The mere mention of the Civil War always seems to engender yet another brother-against-brother conflict. Emotions still run deep more than 150 years after America’s deadliest war.
New Orleans is experiencing its own small-scale civil war concerning monuments of Robert E. Lee, P.G.T. Beauregard and Jefferson Davis, which Mayor Mitch Landrieu has ordered removed. Officials from other cities are considering taking down certain Southern monuments.
The monuments are coming down, so the best course of action is to find suitable new homes for them. This may be easier than anyone thinks.
The answer is our national battlefields, some of which could really use them. Vicksburg and Gettysburg have their share, from both North and South, but fields such as Shiloh, Fredericksburg and Chickamauga primarily have Northern monuments. The Chancellorsville battlefield has precious few monuments to serve as visual stimulus for conversations on history and military tactics.
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The reason is simple. After the Civil War and Reconstruction, the South was too poor to spend money on monuments. In 1866, Mississippi spent more than half its annual state budget providing Civil War veterans with artificial limbs. Monuments were low on the prioities.
The Beauregard monument in New Orleans, which is scheduled to be taken down and has already been defaced, could find a new home at Shiloh. After Albert Sidney Johnston was killed, Beauregard assumed command of the Confederate army. Part of the first day and all of the second day of fighting was under Beauregard’s command.
An equestrian statue of Beauregard near Water Oaks pond at Shiloh would be quite striking. It was in this area he tried to rally the Southern soldiers until he ordered a retreat to Corinth, Mississippi.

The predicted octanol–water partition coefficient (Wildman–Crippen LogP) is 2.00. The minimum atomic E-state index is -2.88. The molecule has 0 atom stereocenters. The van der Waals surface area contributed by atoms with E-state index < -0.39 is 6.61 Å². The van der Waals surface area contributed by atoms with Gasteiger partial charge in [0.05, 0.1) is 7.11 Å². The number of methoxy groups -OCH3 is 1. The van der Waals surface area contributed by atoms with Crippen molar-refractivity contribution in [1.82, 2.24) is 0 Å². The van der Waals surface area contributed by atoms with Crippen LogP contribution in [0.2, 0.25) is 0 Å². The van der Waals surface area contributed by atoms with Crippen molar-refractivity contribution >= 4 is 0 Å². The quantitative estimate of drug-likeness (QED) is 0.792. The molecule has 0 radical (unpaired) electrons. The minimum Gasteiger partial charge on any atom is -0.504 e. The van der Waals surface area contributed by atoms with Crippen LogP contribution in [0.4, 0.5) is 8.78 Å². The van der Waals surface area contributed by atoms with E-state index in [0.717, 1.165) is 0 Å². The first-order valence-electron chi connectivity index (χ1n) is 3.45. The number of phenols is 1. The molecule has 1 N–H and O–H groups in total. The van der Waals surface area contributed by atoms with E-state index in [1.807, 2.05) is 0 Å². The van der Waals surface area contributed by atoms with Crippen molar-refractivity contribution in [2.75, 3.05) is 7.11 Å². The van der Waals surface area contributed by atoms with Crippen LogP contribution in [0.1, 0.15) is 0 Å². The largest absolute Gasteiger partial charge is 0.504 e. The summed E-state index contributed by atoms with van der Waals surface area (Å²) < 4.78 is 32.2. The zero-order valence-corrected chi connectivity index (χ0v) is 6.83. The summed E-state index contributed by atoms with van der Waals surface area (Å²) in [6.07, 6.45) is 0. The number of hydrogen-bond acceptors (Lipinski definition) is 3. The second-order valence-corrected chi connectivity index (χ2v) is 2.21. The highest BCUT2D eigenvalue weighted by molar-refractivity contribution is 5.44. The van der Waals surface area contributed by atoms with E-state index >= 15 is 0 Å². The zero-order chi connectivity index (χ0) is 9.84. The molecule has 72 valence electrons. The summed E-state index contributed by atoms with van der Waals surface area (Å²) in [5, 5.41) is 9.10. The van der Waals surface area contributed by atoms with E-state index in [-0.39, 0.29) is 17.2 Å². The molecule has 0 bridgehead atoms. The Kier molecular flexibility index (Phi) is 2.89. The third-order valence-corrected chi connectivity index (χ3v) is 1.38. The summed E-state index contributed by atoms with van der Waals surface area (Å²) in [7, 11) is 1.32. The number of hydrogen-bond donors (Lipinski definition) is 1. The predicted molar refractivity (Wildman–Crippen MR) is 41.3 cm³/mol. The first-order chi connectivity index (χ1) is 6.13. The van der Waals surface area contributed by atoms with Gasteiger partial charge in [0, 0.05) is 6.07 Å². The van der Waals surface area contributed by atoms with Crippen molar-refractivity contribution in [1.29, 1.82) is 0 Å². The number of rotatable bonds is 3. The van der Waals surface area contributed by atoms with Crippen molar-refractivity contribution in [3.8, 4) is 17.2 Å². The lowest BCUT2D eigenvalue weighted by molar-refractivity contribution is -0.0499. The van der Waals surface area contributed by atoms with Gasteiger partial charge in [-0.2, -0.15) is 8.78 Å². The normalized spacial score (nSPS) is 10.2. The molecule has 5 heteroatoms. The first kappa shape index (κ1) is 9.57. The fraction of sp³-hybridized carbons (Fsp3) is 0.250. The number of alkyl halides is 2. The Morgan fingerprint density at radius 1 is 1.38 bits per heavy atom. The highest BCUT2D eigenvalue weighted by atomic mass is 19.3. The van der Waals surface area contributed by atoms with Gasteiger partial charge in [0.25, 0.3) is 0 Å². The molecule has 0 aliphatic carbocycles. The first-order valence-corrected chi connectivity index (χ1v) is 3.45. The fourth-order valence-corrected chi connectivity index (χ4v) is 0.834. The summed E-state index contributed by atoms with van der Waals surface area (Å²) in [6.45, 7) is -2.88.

New Orleans’ Lee statue came down Thursday, and a Lee statue in Charlottesville, Virginia, may also come down. They could move to Fredericksburg and Chancellorsville battlefields, both of which were stunning victories for Lee. Chancellorsville is considered Lee’s masterpiece.
A great thing about national battlefields is the educational programs led by park rangers near and about the monuments and historic figures. History is actually being taught at these sites, and discussions range from the Civil War to how some Southern leaders preached reconciliation between North and South.
The Jefferson Davis statue could find a home close to New Orleans. Beauvoir in Biloxi, Mississippi, is the last home of the Mexican-American War hero, former U.S. secretary of war and only Confederate president. Beauvoir already has two Davis statues, but finding room for another isn’t beyond the realm of possibility.
These ideas may do little to soothe hurt feelings of the pro-monument crowd, but it would seem a monument at a historic site or national battlefield is far better than in a dusty old warehouse.